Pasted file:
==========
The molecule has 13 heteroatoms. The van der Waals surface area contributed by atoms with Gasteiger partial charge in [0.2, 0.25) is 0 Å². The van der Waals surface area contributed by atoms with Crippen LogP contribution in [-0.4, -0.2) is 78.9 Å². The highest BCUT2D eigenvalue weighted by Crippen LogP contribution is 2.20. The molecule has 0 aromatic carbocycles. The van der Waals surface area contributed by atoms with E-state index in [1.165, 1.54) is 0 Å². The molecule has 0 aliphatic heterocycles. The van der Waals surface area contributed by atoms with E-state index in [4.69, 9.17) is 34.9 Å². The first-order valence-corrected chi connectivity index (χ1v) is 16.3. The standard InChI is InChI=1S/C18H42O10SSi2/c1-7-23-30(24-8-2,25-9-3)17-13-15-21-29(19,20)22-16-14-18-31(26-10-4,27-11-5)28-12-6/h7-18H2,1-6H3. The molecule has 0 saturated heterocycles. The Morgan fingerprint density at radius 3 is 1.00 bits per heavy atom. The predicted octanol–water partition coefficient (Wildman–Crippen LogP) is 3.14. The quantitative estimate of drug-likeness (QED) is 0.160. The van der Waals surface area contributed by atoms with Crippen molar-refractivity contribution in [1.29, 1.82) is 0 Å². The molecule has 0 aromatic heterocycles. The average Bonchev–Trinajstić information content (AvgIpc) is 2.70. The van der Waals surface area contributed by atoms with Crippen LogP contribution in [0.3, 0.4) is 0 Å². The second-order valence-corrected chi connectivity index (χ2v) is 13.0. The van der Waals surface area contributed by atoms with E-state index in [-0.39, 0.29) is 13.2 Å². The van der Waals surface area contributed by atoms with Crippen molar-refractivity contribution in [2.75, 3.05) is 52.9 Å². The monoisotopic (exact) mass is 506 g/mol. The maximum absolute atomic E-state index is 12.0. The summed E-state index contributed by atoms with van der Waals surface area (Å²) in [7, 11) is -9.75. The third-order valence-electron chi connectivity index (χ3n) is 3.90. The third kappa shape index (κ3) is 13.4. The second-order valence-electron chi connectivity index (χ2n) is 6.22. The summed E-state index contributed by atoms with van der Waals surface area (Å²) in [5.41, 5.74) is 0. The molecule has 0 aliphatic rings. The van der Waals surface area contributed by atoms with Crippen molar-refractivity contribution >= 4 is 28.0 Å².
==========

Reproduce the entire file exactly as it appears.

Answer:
The molecule has 13 heteroatoms. The van der Waals surface area contributed by atoms with Gasteiger partial charge in [0.2, 0.25) is 0 Å². The van der Waals surface area contributed by atoms with Crippen LogP contribution in [-0.4, -0.2) is 78.9 Å². The highest BCUT2D eigenvalue weighted by Crippen LogP contribution is 2.20. The molecule has 0 aromatic carbocycles. The van der Waals surface area contributed by atoms with E-state index in [1.165, 1.54) is 0 Å². The molecule has 0 aliphatic heterocycles. The van der Waals surface area contributed by atoms with E-state index in [4.69, 9.17) is 34.9 Å². The first-order valence-corrected chi connectivity index (χ1v) is 16.3. The standard InChI is InChI=1S/C18H42O10SSi2/c1-7-23-30(24-8-2,25-9-3)17-13-15-21-29(19,20)22-16-14-18-31(26-10-4,27-11-5)28-12-6/h7-18H2,1-6H3. The molecule has 0 saturated heterocycles. The Morgan fingerprint density at radius 3 is 1.00 bits per heavy atom. The predicted octanol–water partition coefficient (Wildman–Crippen LogP) is 3.14. The quantitative estimate of drug-likeness (QED) is 0.160. The van der Waals surface area contributed by atoms with Crippen molar-refractivity contribution in [1.29, 1.82) is 0 Å². The molecule has 0 aromatic heterocycles. The average Bonchev–Trinajstić information content (AvgIpc) is 2.70. The van der Waals surface area contributed by atoms with Crippen LogP contribution in [0.3, 0.4) is 0 Å². The second-order valence-corrected chi connectivity index (χ2v) is 13.0. The van der Waals surface area contributed by atoms with E-state index in [-0.39, 0.29) is 13.2 Å². The van der Waals surface area contributed by atoms with Crippen molar-refractivity contribution in [2.75, 3.05) is 52.9 Å². The monoisotopic (exact) mass is 506 g/mol. The maximum absolute atomic E-state index is 12.0. The summed E-state index contributed by atoms with van der Waals surface area (Å²) in [7, 11) is -9.75. The third-order valence-electron chi connectivity index (χ3n) is 3.90. The third kappa shape index (κ3) is 13.4. The second-order valence-electron chi connectivity index (χ2n) is 6.22. The summed E-state index contributed by atoms with van der Waals surface area (Å²) in [5.41, 5.74) is 0. The molecule has 0 aliphatic rings. The van der Waals surface area contributed by atoms with Crippen molar-refractivity contribution >= 4 is 28.0 Å².